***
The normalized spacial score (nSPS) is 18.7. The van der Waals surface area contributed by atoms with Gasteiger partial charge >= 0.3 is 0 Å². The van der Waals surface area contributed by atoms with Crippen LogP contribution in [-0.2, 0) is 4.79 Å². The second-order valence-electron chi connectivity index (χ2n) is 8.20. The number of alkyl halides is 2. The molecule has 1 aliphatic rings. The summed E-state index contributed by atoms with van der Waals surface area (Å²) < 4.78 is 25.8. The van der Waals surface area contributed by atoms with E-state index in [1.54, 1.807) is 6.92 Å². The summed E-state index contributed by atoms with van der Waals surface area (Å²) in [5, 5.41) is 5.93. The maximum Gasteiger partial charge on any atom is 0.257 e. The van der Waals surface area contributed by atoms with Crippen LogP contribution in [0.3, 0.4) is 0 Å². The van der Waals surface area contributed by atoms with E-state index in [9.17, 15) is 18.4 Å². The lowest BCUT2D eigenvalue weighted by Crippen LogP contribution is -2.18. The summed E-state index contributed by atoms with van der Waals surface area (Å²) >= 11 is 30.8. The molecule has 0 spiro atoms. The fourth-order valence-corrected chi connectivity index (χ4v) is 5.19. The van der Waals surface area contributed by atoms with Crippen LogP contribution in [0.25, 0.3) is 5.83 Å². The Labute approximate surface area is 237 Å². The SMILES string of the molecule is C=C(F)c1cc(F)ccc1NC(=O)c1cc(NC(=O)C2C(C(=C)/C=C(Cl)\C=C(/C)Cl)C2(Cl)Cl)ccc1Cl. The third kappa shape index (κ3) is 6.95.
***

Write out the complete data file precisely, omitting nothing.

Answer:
The normalized spacial score (nSPS) is 18.7. The van der Waals surface area contributed by atoms with Gasteiger partial charge >= 0.3 is 0 Å². The van der Waals surface area contributed by atoms with Crippen LogP contribution in [-0.2, 0) is 4.79 Å². The second-order valence-electron chi connectivity index (χ2n) is 8.20. The number of alkyl halides is 2. The molecule has 1 aliphatic rings. The summed E-state index contributed by atoms with van der Waals surface area (Å²) < 4.78 is 25.8. The van der Waals surface area contributed by atoms with E-state index in [1.54, 1.807) is 6.92 Å². The summed E-state index contributed by atoms with van der Waals surface area (Å²) in [5, 5.41) is 5.93. The maximum Gasteiger partial charge on any atom is 0.257 e. The van der Waals surface area contributed by atoms with Crippen LogP contribution in [0.3, 0.4) is 0 Å². The van der Waals surface area contributed by atoms with E-state index in [9.17, 15) is 18.4 Å². The lowest BCUT2D eigenvalue weighted by Crippen LogP contribution is -2.18. The summed E-state index contributed by atoms with van der Waals surface area (Å²) >= 11 is 30.8. The molecule has 0 spiro atoms. The fourth-order valence-corrected chi connectivity index (χ4v) is 5.19. The van der Waals surface area contributed by atoms with Crippen LogP contribution in [0.25, 0.3) is 5.83 Å². The Labute approximate surface area is 237 Å². The SMILES string of the molecule is C=C(F)c1cc(F)ccc1NC(=O)c1cc(NC(=O)C2C(C(=C)/C=C(Cl)\C=C(/C)Cl)C2(Cl)Cl)ccc1Cl. The third kappa shape index (κ3) is 6.95.